The Bianconeri have not impressed the purists this season but they won’t care as long as they end their 23-year wait for Champions League glory

In hailing his Juventus team-mates for a “solid” performance in Wednesday’s 1-1 draw with Ajax, goalkeeper Wojciech Szczesny made a rather revealing admission.

“Ajax are a very different team to us,” he explained. “They are more attacking and aggressive.”

Anyone who has watched Juventus this season would find it impossible to disagree. Massimiliano Allegri’s men have once again dominated Serie A but have not illuminated it.

They have won 27 of their 32 league games but thrilled in few. There are many better teams to watch in Italy, such as Atalanta, or Napoli and, as the Partenopei’s Amin Younes told Goal last week, “Juventus’ football is not beautiful but it is effective.”

And that is primarily down to Ronaldo, with the draw in Amsterdam an obvious case in point.

Juve performed poorly in Netherlands. They struggled to keep a hold of the ball – they had just 39 per cent possession – and mustered just one shot on target.

Yet they claimed a draw, almost inevitably thanks to Ronaldo.

Indeed, the Portuguese is the only reason the Bianconeri are still in the tournament, with Ronaldo having hit a hat-trick in the second leg of the 3-2 aggregate win over Atletico Madrid in the last 16.

On that occasion, Juve’s game plan was simple but effective: provide crosses for Ronaldo.

It worked a treat, too, with the No.7 netting two headers in a stirring comeback in Turin. He bagged another in Amsterdam.

Of even greater significance than Ronaldo’s remarkable aerial threat, though, is the fact that no other player has scored for the Old Lady in the knockout stage.

Given this Ronaldo-reliance, coupled with a propensity for extracting positive results from poor performances, it’s hard not to wonder if Juventus are the new Real Madrid.

After all, Ronaldo continually made up for Real’s regular disappointments in La Liga by firing them to Champions League glory.

Of course, he was blessed with a fine supporting cast – Sergio Ramos, Raphael Varane, Luka Modric and Toni Kroos are all world-class performers – but goals win games and that made Ronaldo the star of the show.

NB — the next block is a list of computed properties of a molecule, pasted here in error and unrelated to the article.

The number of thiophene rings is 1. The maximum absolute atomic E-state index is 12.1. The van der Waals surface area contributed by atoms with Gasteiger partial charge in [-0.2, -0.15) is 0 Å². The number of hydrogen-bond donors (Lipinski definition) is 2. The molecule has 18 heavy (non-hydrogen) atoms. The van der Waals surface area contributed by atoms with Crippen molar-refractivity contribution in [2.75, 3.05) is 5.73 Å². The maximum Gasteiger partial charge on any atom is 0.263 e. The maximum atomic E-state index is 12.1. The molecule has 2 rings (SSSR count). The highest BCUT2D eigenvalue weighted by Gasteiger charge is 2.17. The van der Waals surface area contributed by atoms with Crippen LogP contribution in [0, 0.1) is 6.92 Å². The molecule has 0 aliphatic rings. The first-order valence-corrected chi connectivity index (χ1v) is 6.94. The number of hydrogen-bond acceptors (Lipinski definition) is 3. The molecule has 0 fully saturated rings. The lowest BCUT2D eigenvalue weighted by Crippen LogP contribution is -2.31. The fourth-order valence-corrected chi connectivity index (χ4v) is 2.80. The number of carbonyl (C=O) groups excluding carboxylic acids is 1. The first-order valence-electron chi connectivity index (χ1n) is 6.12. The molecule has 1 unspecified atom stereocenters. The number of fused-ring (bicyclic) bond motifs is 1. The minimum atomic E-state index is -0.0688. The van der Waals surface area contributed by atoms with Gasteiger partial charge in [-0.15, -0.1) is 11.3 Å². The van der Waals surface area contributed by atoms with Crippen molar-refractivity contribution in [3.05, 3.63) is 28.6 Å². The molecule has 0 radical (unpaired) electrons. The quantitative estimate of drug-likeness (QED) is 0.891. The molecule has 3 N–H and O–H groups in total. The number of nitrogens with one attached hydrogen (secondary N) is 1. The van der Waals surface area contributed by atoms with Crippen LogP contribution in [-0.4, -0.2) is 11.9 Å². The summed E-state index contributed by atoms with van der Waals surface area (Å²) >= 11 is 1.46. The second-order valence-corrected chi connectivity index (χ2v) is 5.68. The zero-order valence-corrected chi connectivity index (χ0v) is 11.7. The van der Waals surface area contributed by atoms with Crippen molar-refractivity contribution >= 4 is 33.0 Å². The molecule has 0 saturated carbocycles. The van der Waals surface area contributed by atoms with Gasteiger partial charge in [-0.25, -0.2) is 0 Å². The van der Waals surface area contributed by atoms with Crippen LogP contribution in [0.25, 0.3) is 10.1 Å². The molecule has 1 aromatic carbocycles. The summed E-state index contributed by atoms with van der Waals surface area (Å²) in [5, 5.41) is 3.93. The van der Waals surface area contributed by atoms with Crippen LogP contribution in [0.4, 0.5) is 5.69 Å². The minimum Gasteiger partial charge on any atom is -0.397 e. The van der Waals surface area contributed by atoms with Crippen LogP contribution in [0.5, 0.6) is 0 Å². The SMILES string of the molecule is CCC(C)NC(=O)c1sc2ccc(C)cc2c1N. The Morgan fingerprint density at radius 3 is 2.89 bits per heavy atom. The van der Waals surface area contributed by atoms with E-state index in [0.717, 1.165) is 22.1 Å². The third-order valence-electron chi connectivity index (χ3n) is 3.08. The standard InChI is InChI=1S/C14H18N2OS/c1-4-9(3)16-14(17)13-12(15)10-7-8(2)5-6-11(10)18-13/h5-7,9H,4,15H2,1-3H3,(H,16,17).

He scored a staggering 50 times for Madrid in the knockout stage alone. It’s no coincidence then, that Ronaldo-less Real are already out of this season’s competition, while new club Juve are on course for the semis.

Whether Ronaldo retains the Champions League is open to debate, though.

Arrigo Sacchi is among those who believe that Bianconeri boss Allegri is too conservative, too pragmatic, to triumph in Europe.

Juve’s dreadfully subdued second-half showing at Atletico – which Allegri admitted himself was “ugly” – provided the most compelling evidence to date that Sacchi may have been right.

In that instance, Ronaldo ultimately rode to the rescue – as he did time and time again for Real; this season’s second-leg hat-trick wasn’t even a first for the forward, who hit a Bernabeu treble against Wolfsburg back in the quarters in 2016.

However, as we’ve seen in both Italy and Europe this season, this is not a Juve team that instinctively goes for the jugular – last month’s 4-1 victory over Udinese remains the only time this campaign they’ve scored more than three goals in a game.

The feeling is that it’s not that Juve can’t cut loose, but that they’re not allowed to, and it is significant that the finest performance of Allegri’s reign was arguably last year’s 3-1 win at the Santiago Bernabeu, where they had been left with no option but to attack after a 3-0 first-leg loss.

As former Juve defender Medhi Benatia said after his January exit, “Allegri has done well in Italy and also in the Champions League. We’re talking about a coach who understands football, but I don’t know if he’s the right one to win in Europe.”

With Ronaldo, though, anything is possible. He almost guarantees goals and can, thus, be decisive in any situation, for any team.

Real weren’t always the best team in Europe – hell, most years they weren’t even the best team in Spain – yet they still won the Champions League four times in five years.

Certainly, they benefited from their fair share of luck, such as goalkeeping clangers from Loris Karius and Sven Ulreich, while many big calls also went their way at critical times, most notably the dismissal of then-Bayern Munich midfielder Arturo Vidal 2016 and the controversial penalty decision against Juve at the Bernabeu a year later.

But all champions require some good fortune. Barcelona would not have won the 2009 Champions League without a series of contentious calls against Chelsea in the semi-final.

Of course, the Blaugrana had a once-in-a-lifetime generation of players who shaped and defined an entire era of football under the tutelage of Pep Guardiola. Zinedine Zidane’s Real Madrid did nothing of the sort.

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Yet while they may not have been widely revered, they were certainly respected. Say what you will about Sergio Ramos & Co. but they were winners.

That’s all serial Champions League losers Juve want to be, having endured defeat in five consecutive finals.

So, while their team’s play may not be beautiful, most Juve fans are unconcerned with aesthetics.

As far as they are concerned, not winning the Champions League for 23 years is a worse look than playing ugly football.

They won’t care how they do it; as long as they do it.

As Juve legend Giampiero Boniperti famously said of the club culture, “Winning isn’t important; it’s the only thing that counts.”

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